Ensure these calls are routed with a high priority
Have dedicated staff that manage these calls to pre-qualify and help increase your closing ratios
Ask the appropriate questions and document all collected data
Book a Client Assessment Appointment. Studies have proven that if an appointment is scheduled, the likelihood they will continue shopping is drastically reduced. Moreover, it immediately assigns the case to someone to follow up and shows the potential client how important they are in the care they will receive
Tier 2: Increasing Per-Client Revenue In a home care setting, increasing per-client revenue typically comes down to a couple of options: adding hours or increasing rates. Both of these make the most sense if the client is looking to add additional types of service to the care plan. Admittedly, this tier might be the most difficult in the COVID-19 setting. From what many home care agencies are reporting, the factors that are reducing agency revenue are most directly tied to per-client hours (clients reducing or pausing services). One way of addressing this problem is a route that many agencies are already taking: offering flexible formats for visits and expanding your services to include offerings relevant during COVID-19. We’re keeping a running list of ways in which we’ve seen home care agencies innovate with their visits (and use of staffing), which includes:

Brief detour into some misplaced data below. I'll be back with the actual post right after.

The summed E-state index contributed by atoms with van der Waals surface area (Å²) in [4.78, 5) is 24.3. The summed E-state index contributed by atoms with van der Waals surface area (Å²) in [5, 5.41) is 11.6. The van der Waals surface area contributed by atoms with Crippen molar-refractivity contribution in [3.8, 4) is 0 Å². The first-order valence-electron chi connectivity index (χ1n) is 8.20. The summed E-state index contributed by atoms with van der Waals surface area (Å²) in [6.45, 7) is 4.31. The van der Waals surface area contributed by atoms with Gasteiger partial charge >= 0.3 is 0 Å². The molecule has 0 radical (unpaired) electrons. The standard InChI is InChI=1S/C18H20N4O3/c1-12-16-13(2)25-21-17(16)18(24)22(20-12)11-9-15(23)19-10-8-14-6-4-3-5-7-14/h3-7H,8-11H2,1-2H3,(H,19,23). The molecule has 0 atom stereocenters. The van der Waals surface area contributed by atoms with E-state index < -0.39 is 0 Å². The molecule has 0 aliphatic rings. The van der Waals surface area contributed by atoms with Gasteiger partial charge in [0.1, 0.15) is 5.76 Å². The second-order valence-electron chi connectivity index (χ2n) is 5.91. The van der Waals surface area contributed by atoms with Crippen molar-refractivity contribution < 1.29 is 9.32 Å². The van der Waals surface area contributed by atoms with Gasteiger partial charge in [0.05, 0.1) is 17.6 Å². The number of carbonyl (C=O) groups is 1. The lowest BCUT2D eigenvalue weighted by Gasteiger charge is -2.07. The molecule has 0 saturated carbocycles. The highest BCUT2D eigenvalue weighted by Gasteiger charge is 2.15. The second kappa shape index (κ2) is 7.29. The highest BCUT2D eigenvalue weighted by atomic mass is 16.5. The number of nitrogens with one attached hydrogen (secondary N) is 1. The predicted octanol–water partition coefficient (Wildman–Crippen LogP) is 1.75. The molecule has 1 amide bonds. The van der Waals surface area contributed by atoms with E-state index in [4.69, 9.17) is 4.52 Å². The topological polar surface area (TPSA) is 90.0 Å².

Virtual check-ins are billed in short increments (15-30 minutes)
Abbreviated home visits to fill needs like medication (this is one to be careful with, as it can easily lead to a high volume of low-margin visits; you’ll need to carefully balance your rate, average time of visit, caregiver travel time, and other factors to ensure that this is effective).
Staffing for the COVID screening process (temperature checks, etc.) at essential gathering places like airports, grocery stores, and hardware stores